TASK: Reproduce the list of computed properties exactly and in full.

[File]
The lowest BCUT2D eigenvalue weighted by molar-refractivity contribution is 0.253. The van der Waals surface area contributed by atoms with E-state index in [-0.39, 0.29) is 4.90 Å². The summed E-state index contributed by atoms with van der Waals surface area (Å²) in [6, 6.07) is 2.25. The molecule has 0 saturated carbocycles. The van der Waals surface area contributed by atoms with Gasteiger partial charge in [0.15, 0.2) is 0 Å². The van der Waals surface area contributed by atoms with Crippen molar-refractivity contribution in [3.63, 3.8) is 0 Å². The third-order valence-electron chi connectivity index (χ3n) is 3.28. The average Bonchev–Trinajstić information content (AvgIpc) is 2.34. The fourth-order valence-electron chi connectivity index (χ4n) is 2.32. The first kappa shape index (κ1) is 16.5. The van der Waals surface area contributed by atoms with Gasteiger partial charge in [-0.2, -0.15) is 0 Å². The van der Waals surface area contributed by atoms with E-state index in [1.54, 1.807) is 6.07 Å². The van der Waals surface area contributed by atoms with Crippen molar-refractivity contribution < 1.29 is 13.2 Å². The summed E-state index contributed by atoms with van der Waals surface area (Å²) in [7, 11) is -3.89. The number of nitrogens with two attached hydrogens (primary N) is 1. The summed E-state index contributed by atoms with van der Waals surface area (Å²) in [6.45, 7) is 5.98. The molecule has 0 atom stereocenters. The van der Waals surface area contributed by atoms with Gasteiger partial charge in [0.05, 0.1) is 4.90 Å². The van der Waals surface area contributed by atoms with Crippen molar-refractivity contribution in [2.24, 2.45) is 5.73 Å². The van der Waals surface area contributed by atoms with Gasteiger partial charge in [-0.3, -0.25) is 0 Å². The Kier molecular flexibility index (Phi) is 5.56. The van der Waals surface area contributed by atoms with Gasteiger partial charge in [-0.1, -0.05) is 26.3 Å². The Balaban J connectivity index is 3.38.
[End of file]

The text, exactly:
The lowest BCUT2D eigenvalue weighted by molar-refractivity contribution is 0.253. The van der Waals surface area contributed by atoms with E-state index in [-0.39, 0.29) is 4.90 Å². The summed E-state index contributed by atoms with van der Waals surface area (Å²) in [6, 6.07) is 2.25. The molecule has 0 saturated carbocycles. The van der Waals surface area contributed by atoms with Gasteiger partial charge in [0.15, 0.2) is 0 Å². The van der Waals surface area contributed by atoms with Crippen molar-refractivity contribution in [3.63, 3.8) is 0 Å². The third-order valence-electron chi connectivity index (χ3n) is 3.28. The average Bonchev–Trinajstić information content (AvgIpc) is 2.34. The fourth-order valence-electron chi connectivity index (χ4n) is 2.32. The first kappa shape index (κ1) is 16.5. The van der Waals surface area contributed by atoms with Gasteiger partial charge in [-0.2, -0.15) is 0 Å². The van der Waals surface area contributed by atoms with E-state index in [1.54, 1.807) is 6.07 Å². The van der Waals surface area contributed by atoms with Crippen molar-refractivity contribution < 1.29 is 13.2 Å². The summed E-state index contributed by atoms with van der Waals surface area (Å²) in [7, 11) is -3.89. The number of nitrogens with two attached hydrogens (primary N) is 1. The summed E-state index contributed by atoms with van der Waals surface area (Å²) in [6.45, 7) is 5.98. The molecule has 0 atom stereocenters. The van der Waals surface area contributed by atoms with Gasteiger partial charge in [0.05, 0.1) is 4.90 Å². The van der Waals surface area contributed by atoms with Crippen molar-refractivity contribution in [2.24, 2.45) is 5.73 Å². The van der Waals surface area contributed by atoms with Gasteiger partial charge in [-0.3, -0.25) is 0 Å². The Kier molecular flexibility index (Phi) is 5.56. The van der Waals surface area contributed by atoms with Gasteiger partial charge in [-0.1, -0.05) is 26.3 Å². The Balaban J connectivity index is 3.38.